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U of M sets lofty goal: $500 million

Fundraising needed to upgrade facilities, boost research, support for students

Dr. David Barnard, President and Vice-Chancellor of the University of Manitoba

JOHN WOODS / THE CANADIAN PRESS FILES

Dr. David Barnard, President and Vice-Chancellor of the University of Manitoba

Hey there, time traveller!
This article was published 13/11/2014 (2098 days ago), so information in it may no longer be current.

The amount of money is mind-boggling -- the University of Manitoba wants to raise $500 million in a capital campaign.

It's the largest public capital campaign ever undertaken in Manitoba, more than double the $237 million the U of M raised earlier this century.

University of Manitoba president David Barnard says the Front and Centre campaign has five target areas: indigenous achievement, graduate students, research, student support and facilities.

University of Manitoba president David Barnard says the Front and Centre campaign has five target areas: indigenous achievement, graduate students, research, student support and facilities.

Almost as mind-boggling is that the U of M is confident it will receive at least one donation larger than the record $20 million philanthropist-businessman Marcel Desautels donated to establish the Desautels faculty of music.

University grad and New Flyer president and CEO Paul Soubry will chair the Front and Centre campaign, which will launch officially at next year's Homecoming in October of 2015, U of M president David Barnard said Thursday.

"We've always said we've wanted our priorities to be aligned with the province's priorities," Barnard said.

The campaign goal includes $350 million in private fundraising and $150 million in hoped-for capital grants from the province.

Barnard acknowledged there is an election looming, but said the U of M expects the provincial money would be forthcoming over several years.

"We're comfortable with that conversation," he said.

The Front and Centre campaign has five target areas, which reflect the university's strategic plan and its strategic enrolment-management plan: indigenous achievement, graduate students, research, student support and facilities.

The major new buildings will be a structure on the medical campus to house nursing, dentistry, pharmacy and possibly other health services, and $35 million for facilities on the Fort Garry campus for the Truth and Reconciliation Centre -- which could include a building on the former Southwood golf course land.

"We've been working with the Truth and Reconciliation Commission from the very beginning," said Barnard.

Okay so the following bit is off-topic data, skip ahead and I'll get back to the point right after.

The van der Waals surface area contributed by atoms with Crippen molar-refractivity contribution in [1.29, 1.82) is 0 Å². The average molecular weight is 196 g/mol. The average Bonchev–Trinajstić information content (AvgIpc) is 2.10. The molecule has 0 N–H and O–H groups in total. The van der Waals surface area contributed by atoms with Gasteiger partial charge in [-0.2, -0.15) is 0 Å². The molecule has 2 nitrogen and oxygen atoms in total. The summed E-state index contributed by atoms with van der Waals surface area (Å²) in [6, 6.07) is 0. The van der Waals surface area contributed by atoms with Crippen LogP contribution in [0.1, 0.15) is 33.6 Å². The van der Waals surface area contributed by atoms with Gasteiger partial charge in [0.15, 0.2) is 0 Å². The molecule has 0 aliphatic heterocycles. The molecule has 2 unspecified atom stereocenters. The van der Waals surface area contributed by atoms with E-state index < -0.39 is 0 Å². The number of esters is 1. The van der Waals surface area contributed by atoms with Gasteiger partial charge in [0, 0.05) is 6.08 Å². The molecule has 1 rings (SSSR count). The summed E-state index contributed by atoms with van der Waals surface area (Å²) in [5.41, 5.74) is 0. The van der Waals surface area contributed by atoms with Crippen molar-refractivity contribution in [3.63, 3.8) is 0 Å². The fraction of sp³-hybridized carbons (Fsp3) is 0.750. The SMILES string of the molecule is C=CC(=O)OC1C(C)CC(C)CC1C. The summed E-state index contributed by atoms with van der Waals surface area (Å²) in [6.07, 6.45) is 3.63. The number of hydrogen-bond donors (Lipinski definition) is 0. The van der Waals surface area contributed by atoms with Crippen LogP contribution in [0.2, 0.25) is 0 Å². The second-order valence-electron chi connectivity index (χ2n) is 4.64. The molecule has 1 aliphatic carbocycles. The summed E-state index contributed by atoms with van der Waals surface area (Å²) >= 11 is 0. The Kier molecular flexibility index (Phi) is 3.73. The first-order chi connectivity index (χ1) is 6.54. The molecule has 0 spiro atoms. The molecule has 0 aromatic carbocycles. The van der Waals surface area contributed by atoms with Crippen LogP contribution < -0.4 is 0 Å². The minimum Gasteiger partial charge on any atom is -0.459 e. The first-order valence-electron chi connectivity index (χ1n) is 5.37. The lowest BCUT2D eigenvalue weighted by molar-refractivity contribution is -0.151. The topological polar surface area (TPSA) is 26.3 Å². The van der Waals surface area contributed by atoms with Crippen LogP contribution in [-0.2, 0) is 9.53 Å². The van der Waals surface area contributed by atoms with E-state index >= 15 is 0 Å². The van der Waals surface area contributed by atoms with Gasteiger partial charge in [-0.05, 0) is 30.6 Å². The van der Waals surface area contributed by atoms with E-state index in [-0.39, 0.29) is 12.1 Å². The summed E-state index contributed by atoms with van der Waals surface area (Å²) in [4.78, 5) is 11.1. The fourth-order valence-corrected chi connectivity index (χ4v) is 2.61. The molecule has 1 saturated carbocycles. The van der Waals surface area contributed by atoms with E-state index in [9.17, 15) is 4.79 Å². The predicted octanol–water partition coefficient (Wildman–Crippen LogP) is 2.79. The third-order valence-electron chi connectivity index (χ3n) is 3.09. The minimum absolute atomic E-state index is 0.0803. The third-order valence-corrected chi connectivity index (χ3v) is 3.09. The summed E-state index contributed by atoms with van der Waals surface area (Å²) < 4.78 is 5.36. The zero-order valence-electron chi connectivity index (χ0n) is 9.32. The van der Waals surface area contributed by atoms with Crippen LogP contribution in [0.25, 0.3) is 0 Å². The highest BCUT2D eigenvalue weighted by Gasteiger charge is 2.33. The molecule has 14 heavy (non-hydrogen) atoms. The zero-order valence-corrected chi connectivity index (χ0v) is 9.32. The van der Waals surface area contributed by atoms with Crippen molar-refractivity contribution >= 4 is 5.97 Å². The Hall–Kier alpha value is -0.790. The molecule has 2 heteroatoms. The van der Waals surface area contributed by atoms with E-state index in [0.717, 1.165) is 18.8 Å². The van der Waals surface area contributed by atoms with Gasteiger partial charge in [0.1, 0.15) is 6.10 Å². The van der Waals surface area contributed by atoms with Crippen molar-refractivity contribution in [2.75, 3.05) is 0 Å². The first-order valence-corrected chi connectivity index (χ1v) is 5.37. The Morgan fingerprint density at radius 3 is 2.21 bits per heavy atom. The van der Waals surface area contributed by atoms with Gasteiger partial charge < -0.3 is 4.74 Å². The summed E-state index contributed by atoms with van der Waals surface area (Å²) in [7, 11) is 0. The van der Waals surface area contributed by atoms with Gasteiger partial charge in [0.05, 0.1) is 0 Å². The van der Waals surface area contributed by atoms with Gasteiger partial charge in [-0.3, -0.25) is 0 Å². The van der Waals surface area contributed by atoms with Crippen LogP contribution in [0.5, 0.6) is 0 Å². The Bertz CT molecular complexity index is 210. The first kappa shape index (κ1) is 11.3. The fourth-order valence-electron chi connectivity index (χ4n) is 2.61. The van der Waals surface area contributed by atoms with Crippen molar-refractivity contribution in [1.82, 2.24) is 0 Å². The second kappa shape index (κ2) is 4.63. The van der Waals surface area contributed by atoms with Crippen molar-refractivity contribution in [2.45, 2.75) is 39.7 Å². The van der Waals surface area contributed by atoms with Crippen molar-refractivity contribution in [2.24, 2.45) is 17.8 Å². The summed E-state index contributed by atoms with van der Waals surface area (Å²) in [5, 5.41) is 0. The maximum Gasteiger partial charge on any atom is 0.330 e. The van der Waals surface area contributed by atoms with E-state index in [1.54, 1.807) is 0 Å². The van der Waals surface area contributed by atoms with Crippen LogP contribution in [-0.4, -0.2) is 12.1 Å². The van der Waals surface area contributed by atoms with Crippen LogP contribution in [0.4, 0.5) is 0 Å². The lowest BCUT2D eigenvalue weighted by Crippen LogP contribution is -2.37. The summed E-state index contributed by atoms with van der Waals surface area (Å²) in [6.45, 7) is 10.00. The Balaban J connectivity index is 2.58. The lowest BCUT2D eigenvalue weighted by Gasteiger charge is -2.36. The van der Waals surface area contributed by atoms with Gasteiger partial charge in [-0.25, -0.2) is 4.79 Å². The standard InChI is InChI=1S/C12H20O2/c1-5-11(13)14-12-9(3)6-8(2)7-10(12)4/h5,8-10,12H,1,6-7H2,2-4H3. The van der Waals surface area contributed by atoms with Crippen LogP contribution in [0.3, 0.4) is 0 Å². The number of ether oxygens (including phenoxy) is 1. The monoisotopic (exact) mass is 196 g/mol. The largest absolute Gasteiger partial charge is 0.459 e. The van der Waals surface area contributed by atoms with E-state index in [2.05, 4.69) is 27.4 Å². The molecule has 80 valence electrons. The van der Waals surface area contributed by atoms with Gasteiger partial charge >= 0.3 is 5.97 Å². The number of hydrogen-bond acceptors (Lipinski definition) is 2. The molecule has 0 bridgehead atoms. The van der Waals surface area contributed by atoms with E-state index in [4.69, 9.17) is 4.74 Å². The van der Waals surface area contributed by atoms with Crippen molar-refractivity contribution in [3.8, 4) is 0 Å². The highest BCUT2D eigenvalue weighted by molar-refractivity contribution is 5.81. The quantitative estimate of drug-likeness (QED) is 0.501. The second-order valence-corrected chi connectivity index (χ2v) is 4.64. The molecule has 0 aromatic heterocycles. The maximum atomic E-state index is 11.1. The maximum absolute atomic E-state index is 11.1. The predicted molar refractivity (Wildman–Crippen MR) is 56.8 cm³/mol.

John Kearsey, vice-president external, said he's aware the most recent capital campaign attracted many who donated small amounts who wanted their money to support students through scholarships and bursaries. This time around, one way or another, helping students through enormous endowment funds covers at least $225 million of the goal.

Kearsey said the university asked every faculty for a wish list limited to priority areas and received a list that far exceeded $500 million. "Every one of our faculties has a story it can tell on its own," he said.

Even if not every faculty got all its wishes fulfilled, the targeted goals add up to $577.5 million -- allocating the money will depend on donors' wishes for their money and on how the campaign goes.

The U of M is lowest in the country in graduate-student support among the 15 universities that have medical schools, Kearsey said.

The university hopes to raise $150 million in endowment funds for graduate-student support and a further $75 million financial aid for all students, Kearsey said.

Kearsey would not say which potential donor, or potential donors, could exceed the $20-million record gift from Desautels. Nor would he say if anyone has already committed that money. All he would say is: "We anticipate larger than that."

Barnard said seeing a person's or family's name on a building or fund can be "a tremendously inspirational thing to other people in the community."

The U of M wants research money available "to be able to take advantage of emerging opportunities," Kearsey said.

Barnard cited the university's internationally leading research into climate change in the Arctic and infectious-disease control in Africa.

"It is not lost on us that this is a large comprehensive approach," Soubry said. "It is such an important institution in this province."

Soubry said there will be "a sustainable research chair program across the faculties."

The campaign is already underway and is planned to cover a seven-year period, including all donations during that period.

Capital campaigns generally have money or pledges in hand when the official public launch comes. Next October, Soubry will announce how much has been raised to that point and when the campaign will end, but major donations will be rolled out one by one to maintain momentum and public awareness.

nick.martin@freepress.mb.ca

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History

Updated on Friday, November 14, 2014 at 7:48 AM CST: Changes photo

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